from Wiktionary, Creative Commons Attribution/Share-Alike License

  • n. Plural form of meniscus.


Sorry, no etymologies found.


  • Gilbert probably had the most important meniscus (es/menisci) in the greater DC metro area.

    Matthew Yglesias » When It Rains

  • Your knees each have two shock absorbers that form the shape of a C—called the medial and lateral menisci.

    You Being Beautiful

  • In addition to the usual provision for articulation of bones there are situated cartilaginous _menisci_ between the condyles of the femur and the head of the tibia.

    Lameness of the Horse Veterinary Practitioners' Series, No. 1

  • Between the articular facets, but nearer the posterior than the anterior aspect of the bone, is the intercondyloid eminence (spine of tibia), surmounted on either side by a prominent tubercle, on to the sides of which the articular facets are prolonged; in front of and behind the intercondyloid eminence are rough depressions for the attachment of the anterior and posterior cruciate ligaments and the menisci.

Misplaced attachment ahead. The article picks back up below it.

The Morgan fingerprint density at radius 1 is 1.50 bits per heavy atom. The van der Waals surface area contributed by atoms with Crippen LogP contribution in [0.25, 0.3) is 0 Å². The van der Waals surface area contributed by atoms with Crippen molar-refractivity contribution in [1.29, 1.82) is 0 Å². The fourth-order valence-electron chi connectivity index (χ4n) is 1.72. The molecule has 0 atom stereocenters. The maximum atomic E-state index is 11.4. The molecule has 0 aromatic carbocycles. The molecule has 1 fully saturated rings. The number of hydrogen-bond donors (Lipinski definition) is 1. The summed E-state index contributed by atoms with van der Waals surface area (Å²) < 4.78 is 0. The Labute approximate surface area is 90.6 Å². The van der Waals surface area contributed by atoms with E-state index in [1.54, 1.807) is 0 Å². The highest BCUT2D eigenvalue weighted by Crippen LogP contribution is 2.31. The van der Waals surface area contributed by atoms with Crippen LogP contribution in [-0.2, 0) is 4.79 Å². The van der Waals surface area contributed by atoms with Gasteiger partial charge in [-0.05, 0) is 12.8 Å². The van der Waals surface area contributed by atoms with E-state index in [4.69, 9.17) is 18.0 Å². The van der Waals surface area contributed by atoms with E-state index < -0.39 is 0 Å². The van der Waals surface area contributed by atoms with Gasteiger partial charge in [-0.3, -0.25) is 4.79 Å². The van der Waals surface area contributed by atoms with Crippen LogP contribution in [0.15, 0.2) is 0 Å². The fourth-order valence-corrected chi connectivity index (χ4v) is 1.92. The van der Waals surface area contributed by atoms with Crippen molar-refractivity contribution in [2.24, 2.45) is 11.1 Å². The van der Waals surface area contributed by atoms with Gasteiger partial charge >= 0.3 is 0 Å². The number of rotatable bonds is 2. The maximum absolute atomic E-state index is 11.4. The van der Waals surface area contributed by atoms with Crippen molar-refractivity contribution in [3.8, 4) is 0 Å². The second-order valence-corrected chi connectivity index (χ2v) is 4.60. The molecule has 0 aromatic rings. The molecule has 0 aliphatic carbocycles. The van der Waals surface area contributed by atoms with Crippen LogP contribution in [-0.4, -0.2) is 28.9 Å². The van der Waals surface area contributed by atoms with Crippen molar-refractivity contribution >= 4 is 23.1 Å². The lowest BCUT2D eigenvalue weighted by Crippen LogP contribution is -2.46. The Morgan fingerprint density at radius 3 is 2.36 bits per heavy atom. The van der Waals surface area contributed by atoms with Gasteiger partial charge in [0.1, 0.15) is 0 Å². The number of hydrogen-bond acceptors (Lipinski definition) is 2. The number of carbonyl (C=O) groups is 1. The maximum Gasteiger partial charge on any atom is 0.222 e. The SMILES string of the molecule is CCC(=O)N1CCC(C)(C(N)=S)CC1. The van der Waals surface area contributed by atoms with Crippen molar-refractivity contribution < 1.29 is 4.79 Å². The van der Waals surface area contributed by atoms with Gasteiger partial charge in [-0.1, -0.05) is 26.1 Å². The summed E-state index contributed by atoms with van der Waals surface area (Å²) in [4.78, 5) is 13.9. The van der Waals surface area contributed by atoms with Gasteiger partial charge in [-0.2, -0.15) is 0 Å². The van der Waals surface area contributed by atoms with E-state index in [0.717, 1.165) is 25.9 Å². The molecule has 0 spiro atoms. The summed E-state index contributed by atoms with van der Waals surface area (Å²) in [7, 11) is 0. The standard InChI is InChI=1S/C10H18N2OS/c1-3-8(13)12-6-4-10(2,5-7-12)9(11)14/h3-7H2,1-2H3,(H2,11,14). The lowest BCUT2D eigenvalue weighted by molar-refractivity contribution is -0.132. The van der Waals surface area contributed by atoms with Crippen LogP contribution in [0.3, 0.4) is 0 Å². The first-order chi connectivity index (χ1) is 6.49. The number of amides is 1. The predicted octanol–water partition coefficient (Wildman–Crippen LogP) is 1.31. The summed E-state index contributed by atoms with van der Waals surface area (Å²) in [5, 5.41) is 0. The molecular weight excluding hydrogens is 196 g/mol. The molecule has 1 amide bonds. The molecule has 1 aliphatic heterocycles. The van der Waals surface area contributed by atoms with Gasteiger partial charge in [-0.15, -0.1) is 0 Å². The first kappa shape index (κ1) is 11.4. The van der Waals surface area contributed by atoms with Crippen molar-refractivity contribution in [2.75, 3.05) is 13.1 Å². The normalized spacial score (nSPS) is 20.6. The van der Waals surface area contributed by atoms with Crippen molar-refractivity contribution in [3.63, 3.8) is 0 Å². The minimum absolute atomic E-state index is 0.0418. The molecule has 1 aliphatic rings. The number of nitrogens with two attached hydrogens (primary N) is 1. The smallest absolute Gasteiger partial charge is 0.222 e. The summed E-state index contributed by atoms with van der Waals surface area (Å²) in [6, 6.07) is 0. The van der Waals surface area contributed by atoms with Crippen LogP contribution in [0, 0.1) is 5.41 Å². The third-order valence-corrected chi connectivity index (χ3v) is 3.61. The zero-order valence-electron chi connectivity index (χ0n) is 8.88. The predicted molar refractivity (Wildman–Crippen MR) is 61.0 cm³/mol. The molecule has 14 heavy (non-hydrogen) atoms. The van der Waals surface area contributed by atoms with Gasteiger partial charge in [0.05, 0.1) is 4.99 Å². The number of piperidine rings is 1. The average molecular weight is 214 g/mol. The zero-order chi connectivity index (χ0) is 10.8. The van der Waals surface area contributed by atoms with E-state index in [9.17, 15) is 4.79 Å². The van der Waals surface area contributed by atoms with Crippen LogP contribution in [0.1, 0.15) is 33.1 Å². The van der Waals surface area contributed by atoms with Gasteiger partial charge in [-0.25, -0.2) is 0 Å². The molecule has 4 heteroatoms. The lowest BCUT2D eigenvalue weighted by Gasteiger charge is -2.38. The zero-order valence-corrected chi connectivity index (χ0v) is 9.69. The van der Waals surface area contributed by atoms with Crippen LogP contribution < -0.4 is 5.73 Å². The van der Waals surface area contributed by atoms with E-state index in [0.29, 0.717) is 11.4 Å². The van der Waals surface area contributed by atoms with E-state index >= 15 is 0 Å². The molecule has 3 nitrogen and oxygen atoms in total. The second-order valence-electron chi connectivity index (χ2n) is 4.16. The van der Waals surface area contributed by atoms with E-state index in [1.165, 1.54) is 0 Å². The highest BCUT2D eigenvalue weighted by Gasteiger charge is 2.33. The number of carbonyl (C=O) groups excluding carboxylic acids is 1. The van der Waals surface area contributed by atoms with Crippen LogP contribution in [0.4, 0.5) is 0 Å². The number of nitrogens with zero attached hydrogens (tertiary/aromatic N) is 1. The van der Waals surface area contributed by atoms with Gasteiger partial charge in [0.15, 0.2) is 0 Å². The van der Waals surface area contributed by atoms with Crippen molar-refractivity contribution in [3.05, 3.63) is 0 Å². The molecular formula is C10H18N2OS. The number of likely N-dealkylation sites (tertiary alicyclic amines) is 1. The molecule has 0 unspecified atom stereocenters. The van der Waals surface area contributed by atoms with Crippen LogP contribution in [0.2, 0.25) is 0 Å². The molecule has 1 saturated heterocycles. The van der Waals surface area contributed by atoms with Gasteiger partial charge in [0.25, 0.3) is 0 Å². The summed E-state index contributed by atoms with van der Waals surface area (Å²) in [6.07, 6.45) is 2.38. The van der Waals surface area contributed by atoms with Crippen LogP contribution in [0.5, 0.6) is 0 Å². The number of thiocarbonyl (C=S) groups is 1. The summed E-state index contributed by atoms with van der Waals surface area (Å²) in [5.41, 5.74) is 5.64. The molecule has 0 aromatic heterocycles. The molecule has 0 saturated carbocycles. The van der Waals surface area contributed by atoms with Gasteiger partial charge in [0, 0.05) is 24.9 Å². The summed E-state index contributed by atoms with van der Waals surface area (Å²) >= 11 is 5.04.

II. Osteology. 6c. 5. The Tibia

  • The central portions of these facets articulate with the condyles of the femur, while their peripheral portions support the menisci of the knee-joint, which here intervene between the two bones.

    II. Osteology. 6c. 5. The Tibia

  • On either side of the joint, the synovial membrane passes downward from the femur, lining the capsule to its point of attachment to the menisci; it may then be traced over the upper surfaces of these to their free borders, and thence along their under surfaces to the tibia (Figs. 351, 352).

    III. Syndesmology. 7b. The Knee-joint

  • —The menisci are two crescentic lamellæ, which serve to deepen the surfaces of the head of the tibia for articulation with the condyles of the femur.

    III. Syndesmology. 7b. The Knee-joint

  • In addition to the rotatory movements associated with the completion of extension and the initiation of flexion, rotation inward or outward can be effected when the joint is partially flexed; these movements take place mainly between the tibia and the menisci, and are freest when the leg is bent at right angles with the thigh.

    III. Syndesmology. 7b. The Knee-joint

  • The upper surfaces of the menisci are concave, and in contact with the condyles of the femur; their lower surfaces are flat, and rest upon the head of the tibia; both surfaces are smooth, and invested by synovial membrane.

    III. Syndesmology. 7b. The Knee-joint

  • Head of right tibia seen from above, showing menisci and attachments of ligaments.

    Illustrations. Fig. 349


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